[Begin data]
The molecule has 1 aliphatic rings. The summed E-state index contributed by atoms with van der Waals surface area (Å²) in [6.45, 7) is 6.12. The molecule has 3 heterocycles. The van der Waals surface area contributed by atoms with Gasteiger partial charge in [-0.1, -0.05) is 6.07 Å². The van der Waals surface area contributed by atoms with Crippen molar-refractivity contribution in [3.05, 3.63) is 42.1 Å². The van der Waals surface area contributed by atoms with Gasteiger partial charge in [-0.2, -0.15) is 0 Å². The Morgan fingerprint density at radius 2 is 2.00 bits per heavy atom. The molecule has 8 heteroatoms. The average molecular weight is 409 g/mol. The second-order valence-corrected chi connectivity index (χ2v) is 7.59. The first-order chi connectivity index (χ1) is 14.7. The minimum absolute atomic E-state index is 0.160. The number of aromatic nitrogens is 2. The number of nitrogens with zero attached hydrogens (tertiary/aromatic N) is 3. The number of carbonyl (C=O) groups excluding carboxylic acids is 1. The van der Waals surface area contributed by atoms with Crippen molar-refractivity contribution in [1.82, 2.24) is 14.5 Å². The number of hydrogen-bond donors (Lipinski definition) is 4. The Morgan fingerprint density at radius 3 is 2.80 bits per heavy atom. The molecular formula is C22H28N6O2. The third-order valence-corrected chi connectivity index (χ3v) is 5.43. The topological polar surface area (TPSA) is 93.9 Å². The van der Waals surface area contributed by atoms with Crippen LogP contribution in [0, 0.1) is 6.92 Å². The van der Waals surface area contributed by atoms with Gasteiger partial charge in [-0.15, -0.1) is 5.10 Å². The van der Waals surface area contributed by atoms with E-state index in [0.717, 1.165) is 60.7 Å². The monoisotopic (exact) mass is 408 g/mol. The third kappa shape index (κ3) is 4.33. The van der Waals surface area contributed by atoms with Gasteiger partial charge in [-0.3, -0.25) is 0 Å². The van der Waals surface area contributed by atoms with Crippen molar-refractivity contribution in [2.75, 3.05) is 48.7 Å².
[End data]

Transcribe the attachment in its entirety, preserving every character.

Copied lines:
The molecule has 1 aliphatic rings. The summed E-state index contributed by atoms with van der Waals surface area (Å²) in [6.45, 7) is 6.12. The molecule has 3 heterocycles. The van der Waals surface area contributed by atoms with Gasteiger partial charge in [-0.1, -0.05) is 6.07 Å². The van der Waals surface area contributed by atoms with Crippen molar-refractivity contribution in [3.05, 3.63) is 42.1 Å². The van der Waals surface area contributed by atoms with Gasteiger partial charge in [-0.2, -0.15) is 0 Å². The Morgan fingerprint density at radius 2 is 2.00 bits per heavy atom. The molecule has 8 heteroatoms. The average molecular weight is 409 g/mol. The second-order valence-corrected chi connectivity index (χ2v) is 7.59. The first-order chi connectivity index (χ1) is 14.7. The minimum absolute atomic E-state index is 0.160. The number of aromatic nitrogens is 2. The number of nitrogens with zero attached hydrogens (tertiary/aromatic N) is 3. The number of carbonyl (C=O) groups excluding carboxylic acids is 1. The van der Waals surface area contributed by atoms with Crippen molar-refractivity contribution in [1.82, 2.24) is 14.5 Å². The number of hydrogen-bond donors (Lipinski definition) is 4. The Morgan fingerprint density at radius 3 is 2.80 bits per heavy atom. The molecular formula is C22H28N6O2. The third-order valence-corrected chi connectivity index (χ3v) is 5.43. The topological polar surface area (TPSA) is 93.9 Å². The van der Waals surface area contributed by atoms with Crippen LogP contribution in [0, 0.1) is 6.92 Å². The van der Waals surface area contributed by atoms with Gasteiger partial charge in [-0.15, -0.1) is 5.10 Å². The van der Waals surface area contributed by atoms with E-state index in [0.717, 1.165) is 60.7 Å². The monoisotopic (exact) mass is 408 g/mol. The third kappa shape index (κ3) is 4.33. The van der Waals surface area contributed by atoms with Gasteiger partial charge in [-0.3, -0.25) is 0 Å². The van der Waals surface area contributed by atoms with Crippen molar-refractivity contribution in [2.75, 3.05) is 48.7 Å².